The key is attention. Yeah, that thing none of us seems to have anymore.
But there’s a way to get it back.
Don’t Distract. Immerse.
While I’m a huge believer in meditation, yes, it can be hard and takes time. Is there another way? Yup.
Next time you’re worrying, remember that your thoughts aren’t real. Life is real.
So turn your attention to your senses. To the world around you. (No, not to your smartphone.)
How does that cup of coffee smell? Did you even notice the people nearby?
Don’t distract yourself. Immerse yourself in the world around you.
(For more on how to meditate and be happier, click here.)
I know what some of you are thinking: The worries keep coming back, Eric. Smelling the coffee didn’t make them go away.
No sweat. We have tools for this.
Noting And Labeling
Rather than dodging, disputing, or distracting (which can all lead to you just wrestling with those ideas further) acknowledge the thoughts. “Note” them.
You’re not avoiding your thoughts. You acknowledge them… and then turn your attention back to your senses. To your breath. To the feel of the chair beneath your butt. To the person next to you.
For thoughts that keep playing like a broken record, try “labeling” them. Siegel suggests giving the thought a funny name that trivializes it: Oh, that “it’s not going to work out” tape is playing in my head again.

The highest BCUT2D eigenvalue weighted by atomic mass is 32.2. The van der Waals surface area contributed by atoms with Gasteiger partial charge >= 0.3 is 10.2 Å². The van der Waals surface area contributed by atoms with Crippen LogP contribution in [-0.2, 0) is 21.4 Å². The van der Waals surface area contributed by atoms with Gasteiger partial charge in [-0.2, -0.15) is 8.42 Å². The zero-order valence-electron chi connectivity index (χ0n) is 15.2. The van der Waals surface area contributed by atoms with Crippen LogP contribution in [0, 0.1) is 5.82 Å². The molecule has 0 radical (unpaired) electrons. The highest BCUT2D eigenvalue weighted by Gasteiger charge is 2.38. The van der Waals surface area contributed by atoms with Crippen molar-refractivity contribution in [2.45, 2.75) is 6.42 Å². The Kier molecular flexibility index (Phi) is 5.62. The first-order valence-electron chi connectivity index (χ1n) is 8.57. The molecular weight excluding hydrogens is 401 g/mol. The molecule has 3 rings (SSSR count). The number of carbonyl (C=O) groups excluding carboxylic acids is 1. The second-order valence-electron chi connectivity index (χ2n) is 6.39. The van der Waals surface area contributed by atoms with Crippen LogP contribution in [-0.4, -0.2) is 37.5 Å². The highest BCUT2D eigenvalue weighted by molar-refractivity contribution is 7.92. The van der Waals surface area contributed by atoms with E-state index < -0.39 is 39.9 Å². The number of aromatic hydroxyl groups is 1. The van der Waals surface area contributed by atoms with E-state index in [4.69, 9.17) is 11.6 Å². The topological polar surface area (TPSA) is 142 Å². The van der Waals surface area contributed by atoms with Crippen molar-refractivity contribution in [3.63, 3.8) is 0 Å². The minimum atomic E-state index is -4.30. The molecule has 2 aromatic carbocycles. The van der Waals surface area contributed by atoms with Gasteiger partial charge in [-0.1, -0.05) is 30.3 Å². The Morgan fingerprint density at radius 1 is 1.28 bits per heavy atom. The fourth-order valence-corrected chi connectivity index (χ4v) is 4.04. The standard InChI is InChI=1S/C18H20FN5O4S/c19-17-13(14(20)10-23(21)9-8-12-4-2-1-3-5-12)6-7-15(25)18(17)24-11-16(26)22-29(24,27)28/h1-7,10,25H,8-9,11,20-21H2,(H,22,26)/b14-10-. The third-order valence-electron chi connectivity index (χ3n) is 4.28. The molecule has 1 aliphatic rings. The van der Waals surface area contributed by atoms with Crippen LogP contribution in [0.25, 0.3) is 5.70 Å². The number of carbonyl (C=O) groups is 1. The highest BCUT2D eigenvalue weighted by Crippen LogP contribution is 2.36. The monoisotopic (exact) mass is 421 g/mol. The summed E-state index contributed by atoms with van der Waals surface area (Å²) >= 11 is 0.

Sound like silly, hippie nonsense? Well, you know those worries that bring you down and make you sad?
A study found mindfulness therapies were just as effective as antidepressants. In fact, many who practiced them regularly were subsequently able to ditch their medication.
(For more on how to be happy and successful, click here.)
Okay, let’s round this up into a simple system you can use.
Here’s how to stop worrying and start being mindful:
- You are not your thoughts. Sometimes they’re downright ridiculous. Just because you think it, doesn’t make it true.
- Observe, don’t judge. Acknowledge the thoughts, but let them float by. Don’t wrestle with them.
- Don’t distract, immerse. Do not check your email for the 400th time. Take in the world around you. Turn to your senses. That’s real. Your thoughts and the stories you tell yourself about the world aren’t.
- Note or label intrusive thoughts. Yeah, the thoughts fight back. Acknowledge them. Give the intrusive ones a funny name.
- Return to the senses. Really pay attention to the world around you.
And when I say to pay more attention to the world around you, that doesn’t just mean things. It’s also people.
What ends a lot of relationships? “You don’t pay enough attention to me.”
When we endeavor to let the thoughts in our head go and embrace the world around us, we can focus more attention on the ones we love.
As mindfulness expert Jon Kabat-Zinn points out, in a number of Asian languages “mind” and “heart” are the same word.
So mindfulness isn’t a cold or clinical process. It might as well be translated as “heartfulness.”
Let the thoughts float by and turn your attention to the people you love.
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This piece originally appeared on Barking Up the Wrong Tree.